LucyButtersNO – says Lucy Butters, a trainer, speaker and coach

We use appearance to project all sorts of details about ourselves.

Visiting a spa with friends recently on a Hen Do confirmed that many of us have concerns about what others think – but we shouldn’t.

Before getting ready most of us had made apologies for aspects of our bodies.

‘Don’t look at my legs’/ ‘I’m so huge at the moment. I just eat and eat’/ ‘My hair is going to look crazy in this heat’. Each complimenting someone while putting themselves down.

My fears of what others might think were mainly linked to my belly. I found myself pregnant with triplets at the age of 36. Wonderful. Frightening. Definitely not an experience for anyone who puts too much emphasis on perfect bodies.

My belly swelled to an enormous size. Stretch marks rippled over it. A C-section scar marks how my three boys were brought into the world. My belly hangs off the front of me like a saggy, wrinkled 150-year old a**e! What stops me from thinking these marks of pregnancy are not wonderful to show? Who comes up with the all the rules on appearance?

I worked in international cultural relations for many years and when you travel and work with people around the world you realise that everywhere people are being sold products to enable them to look different to how they are.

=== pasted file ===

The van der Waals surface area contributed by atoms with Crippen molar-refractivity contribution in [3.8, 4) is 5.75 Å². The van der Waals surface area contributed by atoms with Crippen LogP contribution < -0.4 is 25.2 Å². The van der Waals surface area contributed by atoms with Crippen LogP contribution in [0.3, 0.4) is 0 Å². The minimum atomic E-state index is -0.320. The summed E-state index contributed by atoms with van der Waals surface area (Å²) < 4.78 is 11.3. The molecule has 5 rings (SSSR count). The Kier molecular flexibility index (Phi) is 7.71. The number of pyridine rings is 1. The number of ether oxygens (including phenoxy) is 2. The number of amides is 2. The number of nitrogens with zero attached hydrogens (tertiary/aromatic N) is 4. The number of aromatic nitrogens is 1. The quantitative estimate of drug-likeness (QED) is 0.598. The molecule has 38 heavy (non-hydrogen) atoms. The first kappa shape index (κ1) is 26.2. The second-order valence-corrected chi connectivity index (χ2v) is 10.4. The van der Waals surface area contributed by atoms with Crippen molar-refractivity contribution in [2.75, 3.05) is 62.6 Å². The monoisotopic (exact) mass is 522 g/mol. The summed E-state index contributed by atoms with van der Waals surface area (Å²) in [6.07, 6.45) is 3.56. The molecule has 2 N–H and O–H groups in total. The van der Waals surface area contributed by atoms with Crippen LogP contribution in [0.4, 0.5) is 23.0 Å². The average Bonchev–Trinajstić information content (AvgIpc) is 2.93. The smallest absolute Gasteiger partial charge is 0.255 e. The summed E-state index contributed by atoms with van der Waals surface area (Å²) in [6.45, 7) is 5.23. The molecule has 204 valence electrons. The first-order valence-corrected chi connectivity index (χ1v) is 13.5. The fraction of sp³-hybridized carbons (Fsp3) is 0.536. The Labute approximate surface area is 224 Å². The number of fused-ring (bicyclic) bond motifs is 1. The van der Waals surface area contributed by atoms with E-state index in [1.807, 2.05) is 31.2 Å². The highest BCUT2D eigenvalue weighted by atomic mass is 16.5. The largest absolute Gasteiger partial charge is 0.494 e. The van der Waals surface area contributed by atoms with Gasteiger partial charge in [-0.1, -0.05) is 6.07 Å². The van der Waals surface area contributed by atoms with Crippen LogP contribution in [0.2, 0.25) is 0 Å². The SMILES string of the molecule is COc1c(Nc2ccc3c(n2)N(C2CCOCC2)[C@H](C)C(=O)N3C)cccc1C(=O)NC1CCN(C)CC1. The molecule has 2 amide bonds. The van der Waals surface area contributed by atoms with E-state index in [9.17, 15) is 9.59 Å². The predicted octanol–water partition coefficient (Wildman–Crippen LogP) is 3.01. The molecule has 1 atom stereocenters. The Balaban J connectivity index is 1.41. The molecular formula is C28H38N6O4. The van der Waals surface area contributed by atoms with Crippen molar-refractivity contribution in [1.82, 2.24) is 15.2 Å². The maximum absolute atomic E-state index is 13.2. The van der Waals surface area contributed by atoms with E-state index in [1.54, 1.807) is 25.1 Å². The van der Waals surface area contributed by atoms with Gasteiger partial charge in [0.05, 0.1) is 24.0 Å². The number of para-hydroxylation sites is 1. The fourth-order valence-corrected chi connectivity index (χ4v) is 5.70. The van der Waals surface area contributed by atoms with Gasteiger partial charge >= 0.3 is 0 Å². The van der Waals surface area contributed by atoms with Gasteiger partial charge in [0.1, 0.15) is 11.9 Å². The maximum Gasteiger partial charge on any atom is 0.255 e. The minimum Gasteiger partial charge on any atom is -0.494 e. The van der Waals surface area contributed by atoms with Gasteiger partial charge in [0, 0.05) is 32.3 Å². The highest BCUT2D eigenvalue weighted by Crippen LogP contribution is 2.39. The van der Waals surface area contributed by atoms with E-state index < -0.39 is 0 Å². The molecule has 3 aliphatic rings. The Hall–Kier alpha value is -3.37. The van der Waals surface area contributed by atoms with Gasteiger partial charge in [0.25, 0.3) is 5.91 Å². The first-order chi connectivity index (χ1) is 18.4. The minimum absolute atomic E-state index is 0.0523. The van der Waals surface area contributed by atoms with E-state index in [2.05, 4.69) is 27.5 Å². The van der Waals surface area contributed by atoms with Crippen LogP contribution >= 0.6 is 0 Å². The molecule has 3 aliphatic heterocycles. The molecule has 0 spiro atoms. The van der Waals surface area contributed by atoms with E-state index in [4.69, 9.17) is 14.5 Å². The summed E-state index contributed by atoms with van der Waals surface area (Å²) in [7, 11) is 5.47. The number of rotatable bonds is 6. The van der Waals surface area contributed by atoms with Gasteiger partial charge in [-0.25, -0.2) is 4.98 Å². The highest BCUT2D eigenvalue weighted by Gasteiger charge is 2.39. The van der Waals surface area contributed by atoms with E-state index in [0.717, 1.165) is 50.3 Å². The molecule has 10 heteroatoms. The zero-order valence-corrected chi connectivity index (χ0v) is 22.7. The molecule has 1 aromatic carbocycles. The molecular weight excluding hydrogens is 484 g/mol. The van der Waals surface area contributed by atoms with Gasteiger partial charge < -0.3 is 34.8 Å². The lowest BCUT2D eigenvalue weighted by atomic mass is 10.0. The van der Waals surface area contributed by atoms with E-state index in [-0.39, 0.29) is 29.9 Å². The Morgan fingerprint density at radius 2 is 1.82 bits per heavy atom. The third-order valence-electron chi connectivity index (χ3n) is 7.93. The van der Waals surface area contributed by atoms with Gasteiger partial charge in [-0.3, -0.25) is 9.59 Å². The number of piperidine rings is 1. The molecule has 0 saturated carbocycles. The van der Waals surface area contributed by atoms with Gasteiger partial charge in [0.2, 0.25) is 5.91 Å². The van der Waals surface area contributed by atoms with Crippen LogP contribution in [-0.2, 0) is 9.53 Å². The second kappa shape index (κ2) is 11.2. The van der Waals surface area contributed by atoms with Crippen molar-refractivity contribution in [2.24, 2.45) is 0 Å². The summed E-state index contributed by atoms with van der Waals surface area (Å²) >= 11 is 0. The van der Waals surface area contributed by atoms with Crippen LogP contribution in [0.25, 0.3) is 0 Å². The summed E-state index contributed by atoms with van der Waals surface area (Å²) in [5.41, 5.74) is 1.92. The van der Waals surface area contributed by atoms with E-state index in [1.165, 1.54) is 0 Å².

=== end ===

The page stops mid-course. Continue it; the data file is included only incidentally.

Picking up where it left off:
It would seem that nowhere in the world is the message: Be yourself. Enjoy how nature designed you to look.

The great thing about having kids is, of course, realising that there are many things far more important than appearance and what others think of us.

Have you noticed when young kids decide if they like someone or not?

It is not about appearance. They like a person who makes them giggle, someone who is kind when they need soothing words, who makes them feel safe and special.

What happens as we grow up that makes us focus on appearance and what others think of us? Other peoples’ rules happen, crowding in on us from multiple angles: school, media, parents, friends and unexpected comments thrown our way in streets, bars, our work (both negative and positive). All of them telling you that you could be better, more loved, more successful – if only you wore these clothes/did your hair this way/got some muscle definition.

Each whisper layers upon the last until there is a mighty roar which leave us in no doubt: you will be judged. And you will be judged on your appearance. I say ‘let them judge’.

Remember the kid in you who didn’t bother about what size, or what people wore and instead focussed on if someone was fun, or kind, or made them feel safe and special.

I am now a personal development and life coach and it is always such a joy to watch people let go of concerns about what other people think. It frees up so much energy to focus instead on what feels good and gives a sense if purpose.

While the ladies on the Hen Do felt their bodies weren’t perfect it didn’t stop them enjoying their day.

Don’t let what other people think stop you.


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Laura Coventry